Milestone Number 2

Semaglutide Hits a Milestone in NASH

Nonalcoholic steatohepatitis – NASH – is a more severe form of fatty liver disease that can lead to cirrhosis and liver cancer. Like other complications of obesity, people can develop NASH even if their BMI does not fall into the range of obesity. Just like obesity, the prevalence of NASH is growing and the treatment options are rare. Thus, it was good news yesterday to learn that semaglutide hit a critical milestone for treating NASH.

In a phase 2 study, semaglutide met its primary endpoint, proving superior to placebo for resolution of NASH with no worsening of liver fibrosis.

Still Early for Semaglutide in NASH

This is definitely good news – both for people who need better options for treating NASH and for Novo Nordisk. A well-designed phase 2 study tells us if a drug can work and the answer for semaglutide yesterday was pretty clearly yes.

However, failures litter the landscape of drug development for treating NASH. Most notable was the failure of selonsertib in three late stage studies last year. In a word, the drug bombed. It happens – especially when people are working on a disease where the treatment options are scant.

So we can hardly be sure that semaglutide will be a winner when all the data come in. But we do have the comfort of knowing that it works well in diabetes, and it appears to have a good profile in obesity. Both of these diseases go hand in hand with NASH.

“Grossly Underdiagnosed”

A new study of the fatty liver disease and its progression to cirrhosis and death tells us that this condition is both serious and often unrecognized until it’s too late. Rohit Loomba and colleagues published their findings in Alimentary Pharmacology and Therapeutics. Examining patient records from Medicare, they found a prevalence of 5.7 percent for fatty liver disease. With eight years of follow-up, they found that it progressed to cirrhosis in 39 percent of patients. Among patients with cirrhosis, 31 percent died.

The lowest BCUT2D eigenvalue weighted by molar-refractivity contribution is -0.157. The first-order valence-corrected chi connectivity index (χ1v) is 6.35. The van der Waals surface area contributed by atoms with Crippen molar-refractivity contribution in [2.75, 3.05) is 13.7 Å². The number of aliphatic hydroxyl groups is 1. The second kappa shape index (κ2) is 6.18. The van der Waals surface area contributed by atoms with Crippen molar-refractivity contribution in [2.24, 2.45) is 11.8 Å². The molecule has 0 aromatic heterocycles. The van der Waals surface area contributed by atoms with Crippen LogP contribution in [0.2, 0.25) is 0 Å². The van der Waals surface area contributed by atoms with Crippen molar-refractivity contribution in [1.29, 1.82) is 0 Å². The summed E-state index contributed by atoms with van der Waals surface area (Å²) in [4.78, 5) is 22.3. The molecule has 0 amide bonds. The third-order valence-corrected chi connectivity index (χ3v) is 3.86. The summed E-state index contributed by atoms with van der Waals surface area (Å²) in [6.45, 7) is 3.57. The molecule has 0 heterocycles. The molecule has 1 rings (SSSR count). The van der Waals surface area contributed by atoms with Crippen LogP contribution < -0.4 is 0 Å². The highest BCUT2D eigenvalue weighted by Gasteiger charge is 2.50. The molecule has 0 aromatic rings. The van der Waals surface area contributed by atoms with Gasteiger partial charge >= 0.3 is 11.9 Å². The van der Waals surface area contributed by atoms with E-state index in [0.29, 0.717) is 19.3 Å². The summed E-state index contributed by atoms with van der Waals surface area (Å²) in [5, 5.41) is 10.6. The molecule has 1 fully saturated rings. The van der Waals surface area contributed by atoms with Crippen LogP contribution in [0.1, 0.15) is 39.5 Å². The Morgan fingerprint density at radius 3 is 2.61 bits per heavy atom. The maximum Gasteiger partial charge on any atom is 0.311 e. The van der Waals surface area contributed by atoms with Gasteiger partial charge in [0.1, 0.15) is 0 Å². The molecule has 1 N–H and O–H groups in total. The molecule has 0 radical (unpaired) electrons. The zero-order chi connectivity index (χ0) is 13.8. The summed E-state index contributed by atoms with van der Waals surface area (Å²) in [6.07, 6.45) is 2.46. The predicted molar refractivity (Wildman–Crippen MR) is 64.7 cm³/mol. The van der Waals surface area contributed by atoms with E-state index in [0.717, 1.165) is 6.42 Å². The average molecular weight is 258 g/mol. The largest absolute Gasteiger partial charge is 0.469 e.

The authors conclude that fatty liver disease is grossly underdiagnosed in real-world clinical settings. They write:

Furthermore, the late identification of NAFLD/NASH in real‐world clinical practice and the high clinical burden found in this study for Medicare patients have broad public health implications. Proper identification and treatment of NAFLD/NASH prior to Medicare eligibility could obviate the clinical consequences that will ultimately impact the Medicare population.

In other words, the need for better identification and treatment of fatty liver disease is great. Yesterday’s news that semaglutide might work for NASH is an encouraging milestone in that direction. Another drug, obeticholic acid, is due for an FDA hearing next month for treating NASH.

We may soon have more options for treating this disease.

Click here and here for more on semaglutide in NASH. For the Loomba study, click here.

Milestone Number 2, photograph © Rich Renomeron / flickr

Subscribe by email to follow the accumulating evidence and observations that shape our view of health, obesity, and policy.


May 7, 2020